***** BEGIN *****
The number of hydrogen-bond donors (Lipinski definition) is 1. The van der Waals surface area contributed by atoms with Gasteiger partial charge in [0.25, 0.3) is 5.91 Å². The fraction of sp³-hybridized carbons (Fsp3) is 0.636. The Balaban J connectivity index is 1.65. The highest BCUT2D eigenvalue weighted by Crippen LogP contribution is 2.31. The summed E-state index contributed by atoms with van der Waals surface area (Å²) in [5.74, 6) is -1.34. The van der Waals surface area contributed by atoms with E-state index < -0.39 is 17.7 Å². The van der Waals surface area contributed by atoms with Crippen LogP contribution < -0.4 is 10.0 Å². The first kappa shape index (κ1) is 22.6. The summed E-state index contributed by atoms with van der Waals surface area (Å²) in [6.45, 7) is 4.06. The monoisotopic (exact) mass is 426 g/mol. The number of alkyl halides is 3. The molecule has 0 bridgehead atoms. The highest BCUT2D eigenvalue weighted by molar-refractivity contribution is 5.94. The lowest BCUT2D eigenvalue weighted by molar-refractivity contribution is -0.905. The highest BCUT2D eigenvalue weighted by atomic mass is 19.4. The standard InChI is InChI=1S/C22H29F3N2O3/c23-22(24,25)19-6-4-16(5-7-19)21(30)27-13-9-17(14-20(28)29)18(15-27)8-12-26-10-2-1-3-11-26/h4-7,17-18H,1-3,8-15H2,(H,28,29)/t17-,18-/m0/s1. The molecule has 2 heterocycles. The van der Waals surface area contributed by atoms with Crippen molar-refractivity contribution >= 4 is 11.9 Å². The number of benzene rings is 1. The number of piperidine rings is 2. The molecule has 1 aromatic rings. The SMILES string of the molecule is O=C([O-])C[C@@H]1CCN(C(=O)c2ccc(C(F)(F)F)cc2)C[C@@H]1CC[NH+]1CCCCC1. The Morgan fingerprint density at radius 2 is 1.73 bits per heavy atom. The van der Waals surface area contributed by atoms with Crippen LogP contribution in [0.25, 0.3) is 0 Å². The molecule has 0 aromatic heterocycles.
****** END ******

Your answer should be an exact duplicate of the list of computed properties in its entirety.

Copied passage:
The number of hydrogen-bond donors (Lipinski definition) is 1. The van der Waals surface area contributed by atoms with Gasteiger partial charge in [0.25, 0.3) is 5.91 Å². The fraction of sp³-hybridized carbons (Fsp3) is 0.636. The Balaban J connectivity index is 1.65. The highest BCUT2D eigenvalue weighted by Crippen LogP contribution is 2.31. The summed E-state index contributed by atoms with van der Waals surface area (Å²) in [5.74, 6) is -1.34. The van der Waals surface area contributed by atoms with E-state index < -0.39 is 17.7 Å². The van der Waals surface area contributed by atoms with Crippen LogP contribution < -0.4 is 10.0 Å². The first kappa shape index (κ1) is 22.6. The summed E-state index contributed by atoms with van der Waals surface area (Å²) in [6.45, 7) is 4.06. The monoisotopic (exact) mass is 426 g/mol. The number of alkyl halides is 3. The molecule has 0 bridgehead atoms. The highest BCUT2D eigenvalue weighted by molar-refractivity contribution is 5.94. The lowest BCUT2D eigenvalue weighted by molar-refractivity contribution is -0.905. The highest BCUT2D eigenvalue weighted by atomic mass is 19.4. The standard InChI is InChI=1S/C22H29F3N2O3/c23-22(24,25)19-6-4-16(5-7-19)21(30)27-13-9-17(14-20(28)29)18(15-27)8-12-26-10-2-1-3-11-26/h4-7,17-18H,1-3,8-15H2,(H,28,29)/t17-,18-/m0/s1. The molecule has 2 heterocycles. The van der Waals surface area contributed by atoms with Crippen molar-refractivity contribution >= 4 is 11.9 Å². The number of benzene rings is 1. The number of piperidine rings is 2. The molecule has 1 aromatic rings. The SMILES string of the molecule is O=C([O-])C[C@@H]1CCN(C(=O)c2ccc(C(F)(F)F)cc2)C[C@@H]1CC[NH+]1CCCCC1. The Morgan fingerprint density at radius 2 is 1.73 bits per heavy atom. The van der Waals surface area contributed by atoms with Crippen LogP contribution in [0.25, 0.3) is 0 Å². The molecule has 0 aromatic heterocycles.